The continued rise in popularity of several folk punk acts during this decade was aided by the emergence and spread of musical videos on websites like YouTube. Some of these videos gained widespread recognition, as exemplified by Days N' Daze's Misanthropic Drunken Loner, reaching well past 4 million views to date. Notably three channels have emerged over the years, featuring folk punk acts in various formats: A Fistful of Vinyl is a Los Angeles radio show with live sessions every Thursday night on KXLU 88.9 FM. AFoV releases videos of their studio sessions since 2012 periodically on YouTube. Shibby Pictures is a YouTube channel that features mostly indie music videos, short movies and documentaries since about 2010. Punk With A Camera is a channel active since around 2015 and based in Houston, TX, featuring studio performances (so-called DIY sessions), documentation of live performances and original music videos of various artists.
Notable bands that shaped folk punk during the decade include Days N' Daze from Houston, Texas, known for their extensive touring, at times alongside bands like LeftöverCrack. While thematically Days N' Daze are often associated with their songs about loss and relationships the lines in this genre are seldom drawn straight and sentiments are often shared. The same can be said for a band like The Taxpayers with their songs about societal issues or personal struggles with alcoholism and addiction. The recurring confrontation of personal addiction, rather poetically realized in Rent Strike's album IX, or as a continuing story of overcoming and celebrating soberness as told by Apes of the State, is a theme found throughout current folk-punk releases and seems to be indicative of a large part of the current scene's climate.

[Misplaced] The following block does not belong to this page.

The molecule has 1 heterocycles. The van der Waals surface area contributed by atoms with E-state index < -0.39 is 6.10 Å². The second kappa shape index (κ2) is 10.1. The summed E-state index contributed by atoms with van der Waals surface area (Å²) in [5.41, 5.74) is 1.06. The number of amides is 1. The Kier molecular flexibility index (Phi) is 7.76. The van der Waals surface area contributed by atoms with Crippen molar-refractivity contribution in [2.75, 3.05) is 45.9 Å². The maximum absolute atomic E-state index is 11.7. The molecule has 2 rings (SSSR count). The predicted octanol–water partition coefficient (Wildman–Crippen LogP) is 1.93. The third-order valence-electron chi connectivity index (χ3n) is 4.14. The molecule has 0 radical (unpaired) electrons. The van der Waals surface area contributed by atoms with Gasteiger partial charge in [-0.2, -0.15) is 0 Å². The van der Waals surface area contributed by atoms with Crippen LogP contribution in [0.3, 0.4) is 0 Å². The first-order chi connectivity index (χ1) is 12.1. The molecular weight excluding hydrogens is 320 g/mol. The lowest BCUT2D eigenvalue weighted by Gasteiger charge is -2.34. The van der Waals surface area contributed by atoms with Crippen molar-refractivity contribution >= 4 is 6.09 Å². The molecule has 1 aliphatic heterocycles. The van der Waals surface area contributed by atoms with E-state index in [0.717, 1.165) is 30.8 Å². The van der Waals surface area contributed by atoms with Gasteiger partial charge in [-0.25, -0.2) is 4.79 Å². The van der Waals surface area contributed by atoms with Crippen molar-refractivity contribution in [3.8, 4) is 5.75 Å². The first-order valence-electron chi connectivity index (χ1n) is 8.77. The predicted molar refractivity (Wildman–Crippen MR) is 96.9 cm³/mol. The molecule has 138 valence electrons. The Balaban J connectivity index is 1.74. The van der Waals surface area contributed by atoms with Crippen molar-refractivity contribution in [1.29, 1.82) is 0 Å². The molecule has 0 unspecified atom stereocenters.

Bands like the Rail Yard Ghosts kept carrying the sometimes eerie and within the community deeply ingrained feeling of freedom, drifting and traveling. Harley Poe on the other hand brought a slightly different take to the genre, with songs evolving around monsters, citing that "in the band's world, the vampires, werewolves, serial killers, and cannibals take center stage". While the decade certainly saw a rise in popularity for these American troupes, a number of international bands made a name for themselves as well, including England's Crywank or Ireland's Chewing on Tinfoil.
Apart from these ensembles a number of traveling solo artists made their mark on the decade. The songwriting of Baltimore's has been compared to that of Bob Dylan, and Amigo the Devil's style has been referred to as murderfolk. In 2014 Bostonian working class folk punker Bryan McPherson got banned by Disney from playing Anaheim's House of Blues due to his political lyrics.
The Pogues' style of punked-up Irish music spawned and influenced a number of Celtic punk bands, including Nyah Fearties from Scotland, and Australia's Roaring Jack. It has been particularly popular in the US and Canada, where there are large communities descended from Irish and Scottish immigrants. From the USA this includes Irish-influenced bands Flogging Molly, the Tossers, Dropkick Murphys, Street Dogs, the Young Dubliners, Black 47, the Killdares, Flatfoot 56, and Jackdaw, and Scottish bands such as Seven Nations. From Canada come the Dreadnoughts, the Real McKenzies and the Mahones; from Australia, the Rumjacks, Roaring Jack and Mutiny; Catgut Mary; from the UK, Neck (featuring a former member of Shane MacGowan's post-Pogues band, The Popes) and Ferocious Dog; from Germany, Fiddler's Green; from the Czech Republic, Pipes And Pints; and from Norway, Greenland Whalefishers. These groups were influenced by American forms of music, and sometimes contained members with no Celtic ancestry and had lyrics sung in English.